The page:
Marriage allowance mayhem
The calculation of tax following a claim for the marriage allowance is causing a range of problems for taxpayers and advisers.
The marriage allowance is not a separate allowance; it is a reallocation of 10% of the personal allowance from one person in marriage (or civil partnership) to the other. It should not be confused with the married couple’s allowance which is a separate allowance available to married couples (or civil partners) where at least one person was born before 6 April 1935.
Where spouse or marriage is referred to below it equally applies to civil partner or civil partnership.
A person may elect to transfer 10% of their personal allowance to their spouse if all of the following apply for the tax year:
- The couple were married for at least part of the year, and were married at the date of the claim for the marriage allowance
- The transferor is not liable to tax at a rate other than the basic rate, the dividend ordinary rate or the starting rate for savings
- The recipient not liable to tax at a rate other than the basic rate, the dividend ordinary rate or the starting rate for savings
HMRC has stipulated (on GOV.UK) that to benefit from the marriage allowance the transferor must have total income (for 2016/17) of no more than £11,000 plus up to £5,000 of interest.
This condition for the marriage allowance is not in the legislation, but it does appear to have been coded into the HMRC computer systems. It may not disadvantage the couple concerned, but in some cases it will. The ICAEW Tax Faculty has raised this point with HMRC.
Effect on recipient
The recipient of the allowance should be given a tax reduction of £212 for 2015/16 (20% x £1,060). Where the claim is made after the tax year end, this adjustment should be shown as a tax reducer on form SA302 or on the P800 for the year.
However, in some cases the HMRC computer adds £212 to the recipient’s tax calculation for 2015/16. The only way to resolve this error is to contact HMRC for the particular taxpayer, and ask for the taxpayer’s assessment to be adjusted.
Effect on transferor
The transferor has their personal allowance reduced by £1,100 for 2016/17 (£1,060 for 2015/16). This should have no effect on their tax position if they have ‘spare’ allowance of at least £1,100 to surrender. However, if the taxpayer’s income is greater than the personal allowance due to dividend income, an unexpected tax charge may be the outcome as AccountingWEB member snickersinatwist discovered.
In this case the transferor had earned income for 2015/16 of £9,400 and dividend income of £3,000 gross. Before the transfer of the marriage allowance their tax liability was nil, as the dividend tax credit covered £1,800 of dividends taxed at 10%. After the transfer of the marriage allowance, the remaining allowance of £9,540 is set first against the earned income and then against the dividends, leaving £2,860 (£3,000-£140) of gross dividend taxed at 10%. That dividend income should be covered by the dividend tax credit leaving a tax liability of nil.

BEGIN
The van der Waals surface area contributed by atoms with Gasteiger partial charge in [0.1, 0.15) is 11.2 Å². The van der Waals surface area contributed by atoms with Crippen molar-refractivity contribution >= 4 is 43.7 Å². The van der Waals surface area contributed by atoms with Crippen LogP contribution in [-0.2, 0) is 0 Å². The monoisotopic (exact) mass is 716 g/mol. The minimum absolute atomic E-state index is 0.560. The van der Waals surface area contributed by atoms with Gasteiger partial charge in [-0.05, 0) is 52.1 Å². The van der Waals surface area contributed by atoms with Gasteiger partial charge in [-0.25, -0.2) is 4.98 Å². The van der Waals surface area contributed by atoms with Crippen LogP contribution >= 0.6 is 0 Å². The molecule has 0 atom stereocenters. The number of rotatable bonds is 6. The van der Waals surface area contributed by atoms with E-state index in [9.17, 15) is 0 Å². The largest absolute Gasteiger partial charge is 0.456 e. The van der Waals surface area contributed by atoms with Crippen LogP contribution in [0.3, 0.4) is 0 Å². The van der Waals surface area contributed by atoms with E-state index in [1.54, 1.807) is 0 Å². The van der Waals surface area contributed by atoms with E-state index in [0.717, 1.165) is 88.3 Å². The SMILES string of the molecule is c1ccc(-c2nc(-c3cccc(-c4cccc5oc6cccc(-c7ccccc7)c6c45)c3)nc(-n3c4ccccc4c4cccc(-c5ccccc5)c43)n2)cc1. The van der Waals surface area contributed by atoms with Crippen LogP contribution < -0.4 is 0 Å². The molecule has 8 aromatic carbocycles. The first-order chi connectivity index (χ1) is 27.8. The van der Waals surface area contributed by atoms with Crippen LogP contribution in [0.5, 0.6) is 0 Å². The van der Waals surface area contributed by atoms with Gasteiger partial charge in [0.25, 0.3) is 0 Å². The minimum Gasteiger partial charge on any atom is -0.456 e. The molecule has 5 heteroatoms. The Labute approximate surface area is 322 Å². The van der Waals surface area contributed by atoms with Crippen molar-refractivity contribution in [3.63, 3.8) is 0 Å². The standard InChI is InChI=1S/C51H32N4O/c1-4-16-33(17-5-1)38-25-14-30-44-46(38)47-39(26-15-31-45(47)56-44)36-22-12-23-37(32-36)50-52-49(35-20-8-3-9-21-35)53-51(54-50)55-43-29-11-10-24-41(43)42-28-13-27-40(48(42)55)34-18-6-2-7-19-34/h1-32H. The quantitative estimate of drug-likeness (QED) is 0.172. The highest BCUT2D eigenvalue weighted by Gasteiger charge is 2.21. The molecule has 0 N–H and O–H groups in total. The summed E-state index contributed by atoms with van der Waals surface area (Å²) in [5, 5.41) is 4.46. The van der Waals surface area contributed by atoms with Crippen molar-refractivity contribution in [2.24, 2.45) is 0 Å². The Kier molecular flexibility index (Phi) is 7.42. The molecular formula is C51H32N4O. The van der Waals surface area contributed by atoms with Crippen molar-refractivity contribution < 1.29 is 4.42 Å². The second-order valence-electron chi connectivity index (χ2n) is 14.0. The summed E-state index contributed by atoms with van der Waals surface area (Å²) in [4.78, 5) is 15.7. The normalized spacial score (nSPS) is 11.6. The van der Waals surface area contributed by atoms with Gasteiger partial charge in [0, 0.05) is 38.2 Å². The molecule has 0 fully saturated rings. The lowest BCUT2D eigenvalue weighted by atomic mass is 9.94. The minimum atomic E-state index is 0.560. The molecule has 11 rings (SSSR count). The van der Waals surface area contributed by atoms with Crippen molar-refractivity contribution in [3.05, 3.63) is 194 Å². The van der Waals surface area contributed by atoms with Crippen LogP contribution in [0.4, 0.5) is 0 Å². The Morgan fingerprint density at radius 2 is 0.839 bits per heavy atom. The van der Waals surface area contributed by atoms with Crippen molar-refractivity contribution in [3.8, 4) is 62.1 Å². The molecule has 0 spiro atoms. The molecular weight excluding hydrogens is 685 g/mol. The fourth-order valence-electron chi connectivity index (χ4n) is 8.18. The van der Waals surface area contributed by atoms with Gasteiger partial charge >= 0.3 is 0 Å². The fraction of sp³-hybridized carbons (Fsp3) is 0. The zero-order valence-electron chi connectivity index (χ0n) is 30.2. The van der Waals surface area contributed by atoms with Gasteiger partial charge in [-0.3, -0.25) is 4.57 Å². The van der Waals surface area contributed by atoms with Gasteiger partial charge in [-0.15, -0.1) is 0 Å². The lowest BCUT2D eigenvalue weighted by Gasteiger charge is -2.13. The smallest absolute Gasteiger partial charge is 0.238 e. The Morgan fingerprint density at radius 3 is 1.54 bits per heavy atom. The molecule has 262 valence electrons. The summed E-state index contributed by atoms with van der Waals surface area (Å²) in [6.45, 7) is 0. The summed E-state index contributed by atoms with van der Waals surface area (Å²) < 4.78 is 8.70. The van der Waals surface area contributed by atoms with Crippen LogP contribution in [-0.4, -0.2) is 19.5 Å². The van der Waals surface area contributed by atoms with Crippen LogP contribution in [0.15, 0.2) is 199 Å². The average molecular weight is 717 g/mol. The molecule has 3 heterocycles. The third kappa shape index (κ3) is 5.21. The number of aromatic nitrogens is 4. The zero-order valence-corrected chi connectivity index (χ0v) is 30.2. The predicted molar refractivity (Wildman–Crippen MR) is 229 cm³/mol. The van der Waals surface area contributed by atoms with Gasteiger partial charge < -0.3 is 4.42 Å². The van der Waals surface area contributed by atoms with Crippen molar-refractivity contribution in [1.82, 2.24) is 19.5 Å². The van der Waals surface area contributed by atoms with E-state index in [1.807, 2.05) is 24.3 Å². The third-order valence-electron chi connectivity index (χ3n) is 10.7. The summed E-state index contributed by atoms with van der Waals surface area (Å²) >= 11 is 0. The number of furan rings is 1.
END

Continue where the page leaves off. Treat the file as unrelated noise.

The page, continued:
However, the HMRC computer taxed £1,800 of dividends at 10%, then added tax of £212 (labelled marriage allowance) before deducting £300 of dividend tax credits. This left the taxpayer with a liability of £92 not nil! The HMRC result is clearly nonsense, but the call centre operatives at HMRC could not understand the problem.
Where the claim for the marriage allowance is made after the end of the tax year, (say on the 2015/16 tax return) the claim is valid only for that one year. The payments on account for 2016/17 should not be affected. However, that is not how HMRC has interpreted the law, and how it has instructed the software providers to produce computations.
If a claim for the marriage allowance was made for 2015/16, most tax software has reduced the payments on account for the recipient of the allowance for 2016/17 by £220 (20% x £1,100). HMRC appears to have changed its approach to this issue part way through 2016/17 as discussed by AccountingWEB members John Stone and Basil.
What it means for MTD
It is clear that HMRC has read conditions into the tax law for the marriage allowance which do not exist, and those conditions have been incorporated into the software standards provided to the software producers. The resultant errors affect low paid taxpayers and they are time consuming for tax agents to correct.
I highlighted a similar problem which manifested itself in loss relief calculations in 2015. At that time I was worried that similar errors would occur, and they have. There is a real danger that such errors will multiply under making tax digital. It will also be very difficult to challenge them.
My solution is to require the tax software standards produced by HMRC to be audited by an independent standards body, such as the British Standards Institution (BSI). The audit would check that the software standards are aligned with the letter of the tax law, and that approved tax software conformed to those standards.